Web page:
In 1944, John Hersey wrote an article for The New Yorker entitled “Survival.” This was the story, told to him by John F. Kennedy, concerning the rescue of Kennedy and his crew after their PT boat was destroyed in the Solomons. After being stranded several days on an island, Kennedy and his men were discovered by two natives Through the efforts of these natives, who led a rescue boat to the island, the men were saved. Hersey concludes his dramatic account with this anecdote: “Johnston (one of the rescued men) retired topside and sat with his arms around a couple of roly poly, mission-trained natives. And in the fresh breeze on the way home they sang together a hymn all three happened to know:
“Jesus loves me, this I know,
For the Bible tells me so:
Little ones to Him belong.
They are weak,
but He is strong.
Yes, Jesus loves me;
yes, Jesus loves me . . . . ”
To Hersey’s readers, in the midst of World War II, these well-known words with their simple expression of faith must have had a special meaning. This familiar hymn, carried all over the world by nineteenth century missionaries, has long been a part of the Christian education of many children. The simple words and lilting tune are easily learned and thus make it a great favorite in Sunday school classes for young children. No doubt, it was this same simplicity that made it so popular with the missionaries for, apparently, once learned, it is never forgotten. Therefore, it is not so surprising that it should pop up as a common bond between the American sailors and the Solomon Island natives.
Jesus Loves Me first appeared in a novel, Say and Seal, published in 1860.
The book was co-authored by Susan and Anna Warner, and the hymn itself was written by Anna. In Say and Seal the hymn was sung to a little boy who was very ill by his beloved school teacher and friend. The child-like faith expressed in the words were inspired by Anna’s own profound faith in God. The two Warner sisters were writers who enjoyed great popularity during the latter half of the nineteenth century. Today their books are unread and out of print, but the two women, themselves, are not forgotten.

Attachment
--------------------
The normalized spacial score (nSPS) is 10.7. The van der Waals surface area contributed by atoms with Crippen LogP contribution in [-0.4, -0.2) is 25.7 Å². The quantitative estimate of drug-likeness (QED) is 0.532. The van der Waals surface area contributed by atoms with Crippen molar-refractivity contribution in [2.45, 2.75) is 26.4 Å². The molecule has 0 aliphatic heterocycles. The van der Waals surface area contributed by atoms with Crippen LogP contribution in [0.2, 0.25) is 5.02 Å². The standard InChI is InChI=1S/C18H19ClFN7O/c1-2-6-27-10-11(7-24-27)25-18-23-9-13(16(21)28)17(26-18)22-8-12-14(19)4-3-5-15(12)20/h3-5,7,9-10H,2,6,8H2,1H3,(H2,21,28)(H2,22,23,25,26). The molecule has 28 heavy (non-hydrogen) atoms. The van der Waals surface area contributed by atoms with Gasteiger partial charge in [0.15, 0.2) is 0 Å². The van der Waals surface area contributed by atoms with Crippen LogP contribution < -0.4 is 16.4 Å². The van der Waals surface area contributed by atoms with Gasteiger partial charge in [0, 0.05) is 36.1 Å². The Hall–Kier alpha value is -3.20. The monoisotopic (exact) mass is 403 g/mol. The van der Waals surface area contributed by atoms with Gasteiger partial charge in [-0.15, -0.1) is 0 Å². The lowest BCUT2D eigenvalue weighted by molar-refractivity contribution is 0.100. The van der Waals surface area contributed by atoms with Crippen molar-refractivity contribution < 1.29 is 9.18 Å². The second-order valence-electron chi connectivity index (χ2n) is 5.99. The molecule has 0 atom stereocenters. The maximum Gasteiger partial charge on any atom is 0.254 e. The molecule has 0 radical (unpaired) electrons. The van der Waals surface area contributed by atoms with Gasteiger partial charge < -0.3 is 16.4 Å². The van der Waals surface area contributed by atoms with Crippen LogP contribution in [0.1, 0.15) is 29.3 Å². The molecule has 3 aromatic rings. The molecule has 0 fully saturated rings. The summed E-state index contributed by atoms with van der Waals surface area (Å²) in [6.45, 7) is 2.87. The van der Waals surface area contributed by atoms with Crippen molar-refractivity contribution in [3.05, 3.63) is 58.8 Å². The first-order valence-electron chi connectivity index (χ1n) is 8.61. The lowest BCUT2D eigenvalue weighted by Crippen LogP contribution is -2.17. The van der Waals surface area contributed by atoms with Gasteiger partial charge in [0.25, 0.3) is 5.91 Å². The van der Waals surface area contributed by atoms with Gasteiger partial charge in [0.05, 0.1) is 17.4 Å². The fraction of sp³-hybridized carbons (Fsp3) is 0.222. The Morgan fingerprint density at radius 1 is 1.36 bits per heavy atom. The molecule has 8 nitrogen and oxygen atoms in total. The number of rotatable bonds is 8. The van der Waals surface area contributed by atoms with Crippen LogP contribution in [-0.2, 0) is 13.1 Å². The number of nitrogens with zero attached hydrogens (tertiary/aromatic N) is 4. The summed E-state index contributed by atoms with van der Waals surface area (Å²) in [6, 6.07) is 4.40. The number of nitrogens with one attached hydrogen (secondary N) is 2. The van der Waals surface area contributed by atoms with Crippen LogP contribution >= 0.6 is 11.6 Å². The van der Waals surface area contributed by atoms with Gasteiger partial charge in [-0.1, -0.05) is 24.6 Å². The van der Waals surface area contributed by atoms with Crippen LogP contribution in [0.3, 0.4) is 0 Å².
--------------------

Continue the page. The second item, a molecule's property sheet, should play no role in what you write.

Susan and Anna Warner are the only civilians buried in the military cemetery at West Point. Their life long home on Constitution Island, directly across the river from West Point is maintained as a museum. The story of how this all came about is a charming vignette in the long history of the United States Military Academy.
The year following the purchase of the island, Mr. Warner suffered severe financial losses in the “Panic of 1837″. In 1838 the beautiful town house was sold and the family moved to Constitution Island. Here, Anna wrote, they would “live out our lives, fighting the fight, wrestling with sorrow, gathering up the joy—”. She concluded: “How little discernment a buyer has at first as to the capabilities of his new purchase! For what “palace” could ever have been as dear to us as our old Revolutionary nondescript house?”
Anna was thirteen years old and Susan eighteen when they came to the island to live. Young Anna, as she roamed the island, picking wild flowers, exploring the sites of old Revolutionary forts and rowing on the river, barely realized the financial difficulties of her father. Shortly after their move to Constitution Island, Mr. Warner became involved in lengthy litigation with his neighbors on the east bank over his property rights; a litigation which he finally lost. he next decade saw the little family reduced to desperation and faced with eviction; their beloved island property in the hands of a receiver.